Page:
Love in the time of Cholera

The basic premise of this book

Recently I’ve tried to declutter my bookshelf a bit by either selling or giving away some of the books. Then I got to “Love in the time of cholera” by Gabriel Garcia Marquez and I couldn’t bring myself to get rid of it. I don’t have time to read my new books, when will I have time to read this one again? So, I compromised and kept it.

I read this book about two years ago and I’ll be honest, I didn’t like the overall story (although beautifully written), but at the same time, I kept reading. It was kind of like a car accident, you can’t help but stop and look. I kept reading and hoping that the book will redeem itself.

The storyline

Basically the book tells the ‘love story’ between Fermina Daza and Florentino Ariza. Florentino falls madly in love with Fermina when they are kids and he basically stalks her for a couple of months before he makes a move. It seems like they don’t physically talk to each other much, but they communicate and fall in love through the exchange of letters over a number of years. At one stage they were in separate towns but their relationship continued and they even got engaged. Sounds sweet so far, right? Wrong! It takes a turn.

One day Fermina returns to her hometown and Florentino sees her in the market. He follows her and when he’s close enough he says, “This is not the place for a crowned goddess.” She turns around and realises that she doesn’t love this guy. I guess it’s because he’s ugly. That’s when she says, “No, please. […] Forget it.” She then eventually goes on to marry a rich and reputable doctor who is ten years older than her whom she also does not love.

Florentino then decides that he will become a man worthy of Fermina and works his way up at his uncle’s company. He also resigns to wait for Fermina’s husband to die and then declare his love for Fermina once more (which he eventually does – spoiler alert).

Florentino goes through life waiting for glimpses of Fermina and also becomes somewhat of a man-whore with a strange preference for widows. This goes on for more than fifty years – the amount of time it takes for Fermina’s husband to die.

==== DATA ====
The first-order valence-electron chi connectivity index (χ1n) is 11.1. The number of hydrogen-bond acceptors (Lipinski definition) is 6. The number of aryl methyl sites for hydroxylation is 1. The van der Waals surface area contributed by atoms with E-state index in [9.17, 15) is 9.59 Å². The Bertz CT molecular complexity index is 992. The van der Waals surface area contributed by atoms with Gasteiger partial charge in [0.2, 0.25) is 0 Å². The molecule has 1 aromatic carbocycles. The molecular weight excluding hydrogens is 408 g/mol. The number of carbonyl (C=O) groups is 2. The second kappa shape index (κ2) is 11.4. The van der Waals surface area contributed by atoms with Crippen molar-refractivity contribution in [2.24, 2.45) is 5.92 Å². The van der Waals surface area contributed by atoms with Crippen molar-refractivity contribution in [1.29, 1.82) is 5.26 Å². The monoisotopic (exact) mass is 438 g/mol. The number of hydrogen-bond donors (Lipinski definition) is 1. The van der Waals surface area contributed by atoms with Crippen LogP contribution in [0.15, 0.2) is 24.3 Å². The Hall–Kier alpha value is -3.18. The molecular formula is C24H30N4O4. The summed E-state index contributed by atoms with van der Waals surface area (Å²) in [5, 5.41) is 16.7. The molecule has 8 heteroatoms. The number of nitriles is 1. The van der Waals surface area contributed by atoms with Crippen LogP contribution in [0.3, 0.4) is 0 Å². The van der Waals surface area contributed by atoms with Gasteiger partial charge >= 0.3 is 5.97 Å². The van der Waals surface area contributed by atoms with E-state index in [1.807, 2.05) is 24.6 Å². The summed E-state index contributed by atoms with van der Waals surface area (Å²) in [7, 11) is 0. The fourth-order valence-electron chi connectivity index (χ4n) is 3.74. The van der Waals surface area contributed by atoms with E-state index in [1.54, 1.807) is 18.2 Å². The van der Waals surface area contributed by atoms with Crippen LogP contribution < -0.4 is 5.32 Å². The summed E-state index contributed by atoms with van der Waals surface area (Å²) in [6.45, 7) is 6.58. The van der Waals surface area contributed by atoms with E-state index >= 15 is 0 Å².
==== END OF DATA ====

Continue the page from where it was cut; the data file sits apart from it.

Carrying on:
What it comes down to

Basically it’s a book about how a man’s life is ruined by a heartless bitch. Honestly, think about it.

Not even at the end where they’re two old people and are in a relationship does Fermina tell Florentino that she loves him. She’s more like: “You’re old. I’m old. What the hell? I won’t have to put up with your shit for very long.”

I feel like people who think this book is romantic are the same people who think that “Romeo and Juliet” is a romantic story.

The pros and cons

Don’t get me wrong, this book is beautifully written – really. My favourite lines in the book are about Florentino when in the end he is on a cruise with Fermina. In this scene, they are talking about the past. It reads, “he was desperate to find the hidden road in the past that would bring him relief. For that was what he needed: to let his soul escape through his mouth.” (page 287)

My problem with this book is that it glorifies unrequited love. There is nothing noble or romantic about loving someone who does not love you back. It’s masochistic and shows a complete lack of self-respect – to be perfectly frank.

Also, it seems like the movie that was based on the book didn’t really show the unrequited love, but rather forbidden love.

I could rant on about this, but you have probably endured enough, poor reader. What do you think about the book?



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Love in the time of Cholera